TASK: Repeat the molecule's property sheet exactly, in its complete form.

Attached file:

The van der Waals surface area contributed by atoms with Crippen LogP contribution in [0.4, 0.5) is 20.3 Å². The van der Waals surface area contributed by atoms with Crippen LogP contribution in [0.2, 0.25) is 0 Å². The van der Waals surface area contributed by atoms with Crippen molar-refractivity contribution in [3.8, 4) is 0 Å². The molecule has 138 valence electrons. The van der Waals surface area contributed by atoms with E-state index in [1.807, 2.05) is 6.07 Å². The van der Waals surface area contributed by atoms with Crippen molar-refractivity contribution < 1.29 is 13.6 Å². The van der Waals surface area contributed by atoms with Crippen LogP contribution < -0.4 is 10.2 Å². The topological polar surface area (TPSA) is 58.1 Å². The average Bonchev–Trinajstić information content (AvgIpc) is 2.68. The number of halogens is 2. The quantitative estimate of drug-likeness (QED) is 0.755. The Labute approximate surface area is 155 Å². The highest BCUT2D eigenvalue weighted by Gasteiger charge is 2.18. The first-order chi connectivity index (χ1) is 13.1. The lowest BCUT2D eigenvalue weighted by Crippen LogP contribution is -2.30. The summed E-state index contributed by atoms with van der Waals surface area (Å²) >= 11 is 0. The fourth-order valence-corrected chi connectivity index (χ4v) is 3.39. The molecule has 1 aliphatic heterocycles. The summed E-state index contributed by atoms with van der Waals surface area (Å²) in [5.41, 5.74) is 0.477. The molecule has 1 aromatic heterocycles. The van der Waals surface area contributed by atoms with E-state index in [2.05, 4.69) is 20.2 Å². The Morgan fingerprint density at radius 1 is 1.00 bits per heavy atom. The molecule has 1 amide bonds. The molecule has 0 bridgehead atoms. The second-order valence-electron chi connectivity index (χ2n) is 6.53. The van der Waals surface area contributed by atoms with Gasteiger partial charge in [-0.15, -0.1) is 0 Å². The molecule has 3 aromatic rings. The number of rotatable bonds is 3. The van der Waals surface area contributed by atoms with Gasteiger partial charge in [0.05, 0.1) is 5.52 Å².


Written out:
The van der Waals surface area contributed by atoms with Crippen LogP contribution in [0.4, 0.5) is 20.3 Å². The van der Waals surface area contributed by atoms with Crippen LogP contribution in [0.2, 0.25) is 0 Å². The van der Waals surface area contributed by atoms with Crippen molar-refractivity contribution in [3.8, 4) is 0 Å². The molecule has 138 valence electrons. The van der Waals surface area contributed by atoms with E-state index in [1.807, 2.05) is 6.07 Å². The van der Waals surface area contributed by atoms with Crippen molar-refractivity contribution < 1.29 is 13.6 Å². The van der Waals surface area contributed by atoms with Crippen LogP contribution < -0.4 is 10.2 Å². The topological polar surface area (TPSA) is 58.1 Å². The average Bonchev–Trinajstić information content (AvgIpc) is 2.68. The number of halogens is 2. The quantitative estimate of drug-likeness (QED) is 0.755. The Labute approximate surface area is 155 Å². The highest BCUT2D eigenvalue weighted by Gasteiger charge is 2.18. The first-order chi connectivity index (χ1) is 13.1. The lowest BCUT2D eigenvalue weighted by Crippen LogP contribution is -2.30. The summed E-state index contributed by atoms with van der Waals surface area (Å²) >= 11 is 0. The fourth-order valence-corrected chi connectivity index (χ4v) is 3.39. The molecule has 1 aliphatic heterocycles. The summed E-state index contributed by atoms with van der Waals surface area (Å²) in [5.41, 5.74) is 0.477. The molecule has 1 aromatic heterocycles. The van der Waals surface area contributed by atoms with E-state index in [2.05, 4.69) is 20.2 Å². The Morgan fingerprint density at radius 1 is 1.00 bits per heavy atom. The molecule has 1 amide bonds. The molecule has 0 bridgehead atoms. The second-order valence-electron chi connectivity index (χ2n) is 6.53. The van der Waals surface area contributed by atoms with Gasteiger partial charge in [-0.15, -0.1) is 0 Å². The molecule has 3 aromatic rings. The number of rotatable bonds is 3. The van der Waals surface area contributed by atoms with Gasteiger partial charge in [0.05, 0.1) is 5.52 Å².